Cape Arid National Park
Cape Arid National Park is a national park in Western Australia, 731 kilometres (454 mi) south-east of Perth. The park is situated 120 kilometres (75 mi) east of Esperance and lies on shore from the eastern end of the Recherche Archipelago. The bay at its western end is Duke of Orleans Bay, and the bay at the eastern side is Israelite Bay.
Its coastline is defined by Cape Arid, a bay called Sandy Bight and further east Cape Pasley.
The first European to discover the area was the French Admiral Bruni D'Entrecasteaux in 1792 and he named it Cap Arride; Matthew Flinders anglicized the name in 1892 and the park took its name from this feature.
Pioneer graziers arrived in the area in the 1870s and the ruins of homesteads, dams and buildings as well as gravesites can be found near Pine Hill and Thomas Fishery.
The area is composed of sandy beaches and rocky headlands to the south with low granite hills extending to the north to join the jagged Russell Range that is primarily composed of pre-cambrian quartzite. The highest point of the park is Tower Peak, located within the Range, which reaches a height of 594 metres (1,949 ft). The eastern boundary of the park joins the western side of Nuytsland Nature Reserve. Sand-plains that are rich in flora surround the hill areas.
A wide variety of habitat exists within the park which supports a wide variety of flora and fauna. The park is an important site for the bird life in Western Australia. It is home to over 160 species of birds including some that are endangered and restricted. Some of the birds found in the park include: the western ground parrot, the Australasian bittern, Carnaby's cockatoo and Cape Barren geese.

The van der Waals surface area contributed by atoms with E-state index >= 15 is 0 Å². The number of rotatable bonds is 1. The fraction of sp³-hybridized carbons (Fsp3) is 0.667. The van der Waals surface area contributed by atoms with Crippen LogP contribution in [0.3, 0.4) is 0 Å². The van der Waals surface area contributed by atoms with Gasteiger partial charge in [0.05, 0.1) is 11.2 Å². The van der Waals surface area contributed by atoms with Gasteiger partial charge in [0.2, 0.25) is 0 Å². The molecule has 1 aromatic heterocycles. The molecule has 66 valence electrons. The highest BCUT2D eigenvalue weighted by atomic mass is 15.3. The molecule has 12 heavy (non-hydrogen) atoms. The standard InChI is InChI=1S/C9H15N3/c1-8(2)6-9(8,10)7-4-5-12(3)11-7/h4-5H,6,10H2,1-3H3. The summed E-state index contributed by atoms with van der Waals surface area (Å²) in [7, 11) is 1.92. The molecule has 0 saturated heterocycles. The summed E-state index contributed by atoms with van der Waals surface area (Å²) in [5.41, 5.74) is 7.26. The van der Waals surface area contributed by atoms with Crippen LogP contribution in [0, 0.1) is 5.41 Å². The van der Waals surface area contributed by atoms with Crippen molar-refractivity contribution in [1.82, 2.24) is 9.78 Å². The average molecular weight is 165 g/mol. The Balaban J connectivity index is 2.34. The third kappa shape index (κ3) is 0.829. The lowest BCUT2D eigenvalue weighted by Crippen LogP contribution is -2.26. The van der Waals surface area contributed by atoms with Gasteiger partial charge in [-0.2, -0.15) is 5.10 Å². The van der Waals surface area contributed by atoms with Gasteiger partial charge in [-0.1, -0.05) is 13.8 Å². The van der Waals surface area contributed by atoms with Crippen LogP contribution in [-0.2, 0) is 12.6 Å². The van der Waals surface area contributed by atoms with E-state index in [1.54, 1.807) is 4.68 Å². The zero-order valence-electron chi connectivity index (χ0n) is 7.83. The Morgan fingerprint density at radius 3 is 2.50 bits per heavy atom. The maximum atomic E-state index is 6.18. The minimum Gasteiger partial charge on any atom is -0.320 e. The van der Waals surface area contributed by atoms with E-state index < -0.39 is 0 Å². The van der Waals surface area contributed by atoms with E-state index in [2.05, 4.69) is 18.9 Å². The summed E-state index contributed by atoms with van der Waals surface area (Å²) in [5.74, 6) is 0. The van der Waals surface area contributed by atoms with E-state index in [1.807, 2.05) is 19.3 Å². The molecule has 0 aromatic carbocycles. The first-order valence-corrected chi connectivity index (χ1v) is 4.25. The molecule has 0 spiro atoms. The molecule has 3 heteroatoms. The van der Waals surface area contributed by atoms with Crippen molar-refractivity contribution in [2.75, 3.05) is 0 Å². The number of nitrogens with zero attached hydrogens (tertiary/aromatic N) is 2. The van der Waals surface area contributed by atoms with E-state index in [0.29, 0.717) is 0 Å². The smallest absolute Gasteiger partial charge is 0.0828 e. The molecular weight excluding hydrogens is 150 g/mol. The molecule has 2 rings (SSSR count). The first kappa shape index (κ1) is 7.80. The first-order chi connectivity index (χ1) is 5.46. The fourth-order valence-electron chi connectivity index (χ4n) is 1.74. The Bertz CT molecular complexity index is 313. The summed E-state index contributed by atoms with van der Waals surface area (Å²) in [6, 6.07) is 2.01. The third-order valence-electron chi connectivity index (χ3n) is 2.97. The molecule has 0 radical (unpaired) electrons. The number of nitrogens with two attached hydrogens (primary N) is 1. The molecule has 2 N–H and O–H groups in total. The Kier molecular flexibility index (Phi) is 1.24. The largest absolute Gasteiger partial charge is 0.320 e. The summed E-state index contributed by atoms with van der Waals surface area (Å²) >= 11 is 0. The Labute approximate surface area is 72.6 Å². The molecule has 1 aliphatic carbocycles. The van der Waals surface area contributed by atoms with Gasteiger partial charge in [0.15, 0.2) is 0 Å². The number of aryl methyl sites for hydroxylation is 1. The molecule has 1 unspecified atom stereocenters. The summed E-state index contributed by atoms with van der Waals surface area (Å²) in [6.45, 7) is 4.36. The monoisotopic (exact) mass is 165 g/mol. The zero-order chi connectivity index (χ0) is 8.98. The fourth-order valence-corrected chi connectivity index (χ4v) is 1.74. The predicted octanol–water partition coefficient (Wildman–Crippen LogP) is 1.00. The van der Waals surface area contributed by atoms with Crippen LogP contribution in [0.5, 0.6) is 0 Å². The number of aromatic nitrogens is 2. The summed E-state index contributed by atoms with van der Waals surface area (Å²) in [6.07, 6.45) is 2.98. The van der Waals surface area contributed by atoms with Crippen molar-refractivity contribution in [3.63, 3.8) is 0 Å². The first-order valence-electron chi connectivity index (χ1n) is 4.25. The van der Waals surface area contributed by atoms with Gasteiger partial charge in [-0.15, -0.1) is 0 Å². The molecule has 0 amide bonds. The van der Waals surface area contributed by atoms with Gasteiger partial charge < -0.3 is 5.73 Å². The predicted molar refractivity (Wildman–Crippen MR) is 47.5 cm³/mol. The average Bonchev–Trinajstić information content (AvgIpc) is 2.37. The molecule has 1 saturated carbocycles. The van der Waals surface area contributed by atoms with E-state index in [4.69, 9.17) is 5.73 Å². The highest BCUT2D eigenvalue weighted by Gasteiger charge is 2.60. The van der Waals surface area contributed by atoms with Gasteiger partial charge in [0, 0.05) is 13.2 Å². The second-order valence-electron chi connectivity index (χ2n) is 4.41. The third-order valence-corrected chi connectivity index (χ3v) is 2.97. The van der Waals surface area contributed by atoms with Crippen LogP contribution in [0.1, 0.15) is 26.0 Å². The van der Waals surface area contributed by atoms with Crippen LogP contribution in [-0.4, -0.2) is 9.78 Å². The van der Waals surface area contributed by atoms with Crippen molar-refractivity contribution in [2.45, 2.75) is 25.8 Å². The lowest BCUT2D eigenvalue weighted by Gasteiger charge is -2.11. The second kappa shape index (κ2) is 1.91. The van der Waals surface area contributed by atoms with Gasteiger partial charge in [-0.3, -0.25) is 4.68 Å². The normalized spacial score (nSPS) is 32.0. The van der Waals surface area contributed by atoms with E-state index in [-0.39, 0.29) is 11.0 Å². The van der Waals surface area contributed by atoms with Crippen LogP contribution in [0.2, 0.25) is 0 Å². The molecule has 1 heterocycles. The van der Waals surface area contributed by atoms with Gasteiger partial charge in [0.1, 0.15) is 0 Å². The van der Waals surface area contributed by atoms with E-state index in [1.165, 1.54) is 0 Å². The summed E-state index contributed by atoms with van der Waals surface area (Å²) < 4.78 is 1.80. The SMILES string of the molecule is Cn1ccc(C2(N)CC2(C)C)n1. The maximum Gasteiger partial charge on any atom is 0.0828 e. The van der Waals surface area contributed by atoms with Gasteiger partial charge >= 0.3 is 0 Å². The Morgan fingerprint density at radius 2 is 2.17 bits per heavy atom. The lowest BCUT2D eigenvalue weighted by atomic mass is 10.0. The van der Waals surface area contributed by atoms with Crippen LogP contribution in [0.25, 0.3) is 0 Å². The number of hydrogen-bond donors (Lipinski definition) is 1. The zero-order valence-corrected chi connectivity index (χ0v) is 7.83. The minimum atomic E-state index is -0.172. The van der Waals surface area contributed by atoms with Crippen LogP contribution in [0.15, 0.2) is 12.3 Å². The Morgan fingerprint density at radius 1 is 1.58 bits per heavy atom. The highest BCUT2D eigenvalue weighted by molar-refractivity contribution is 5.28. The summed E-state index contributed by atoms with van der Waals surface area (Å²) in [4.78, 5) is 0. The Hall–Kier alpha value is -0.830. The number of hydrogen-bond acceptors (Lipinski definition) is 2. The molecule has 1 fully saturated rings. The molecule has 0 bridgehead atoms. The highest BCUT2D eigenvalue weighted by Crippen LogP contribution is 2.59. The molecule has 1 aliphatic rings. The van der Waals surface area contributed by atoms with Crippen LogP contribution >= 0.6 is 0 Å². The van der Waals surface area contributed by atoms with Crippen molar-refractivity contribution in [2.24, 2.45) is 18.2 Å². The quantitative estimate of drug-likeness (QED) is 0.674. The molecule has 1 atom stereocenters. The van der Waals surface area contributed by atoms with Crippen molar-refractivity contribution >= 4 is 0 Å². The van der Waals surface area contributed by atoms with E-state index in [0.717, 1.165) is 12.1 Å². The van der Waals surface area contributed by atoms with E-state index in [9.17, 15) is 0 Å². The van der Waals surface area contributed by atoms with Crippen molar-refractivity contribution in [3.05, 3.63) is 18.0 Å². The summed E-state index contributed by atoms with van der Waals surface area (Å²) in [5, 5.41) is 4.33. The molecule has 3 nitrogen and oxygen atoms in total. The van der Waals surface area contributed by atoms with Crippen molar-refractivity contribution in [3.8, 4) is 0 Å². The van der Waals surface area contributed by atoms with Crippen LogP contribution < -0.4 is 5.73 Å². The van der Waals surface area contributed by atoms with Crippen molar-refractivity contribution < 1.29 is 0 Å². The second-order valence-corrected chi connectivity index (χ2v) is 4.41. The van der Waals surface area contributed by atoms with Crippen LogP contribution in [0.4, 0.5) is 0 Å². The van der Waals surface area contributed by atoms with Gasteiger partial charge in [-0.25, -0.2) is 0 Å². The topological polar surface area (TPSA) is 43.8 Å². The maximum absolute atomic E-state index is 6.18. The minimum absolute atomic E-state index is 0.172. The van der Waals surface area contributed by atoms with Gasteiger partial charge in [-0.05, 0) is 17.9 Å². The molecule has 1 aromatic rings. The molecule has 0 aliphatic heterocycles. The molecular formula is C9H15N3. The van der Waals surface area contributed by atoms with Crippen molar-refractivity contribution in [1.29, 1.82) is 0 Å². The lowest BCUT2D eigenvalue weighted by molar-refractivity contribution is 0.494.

Fauna that can be found include the western brush wallaby, quenda, the southern bush rat, many small marsupial predators and a variety of reptiles and amphibians.
A rare and primitive species of ant of the genus Nothomyrmecia is thought to inhabit the area.
Vegetation found within the park is mostly on young dune systems that have large communities of coastal heath with smaller systems of yate, banksia, paperbark and mallee. Species of orchid and ferns exist near Mount Ragged including a small population of the sticky-tail flower (Anthocersis viscosa).
Many walk trails can be found in the park including the Len Otte Nature Trail, Tagon Coastal Trail, Boolenup Walk Trail and walks up both Mount Ragged and Mount Arid. The most accessible campsite is at Thomas River with conventional drive access, barbecues, toilets and water tanks. Other campsites at Mount Ragged, Poison Creek and Deal Creek are only accessible by 4WD.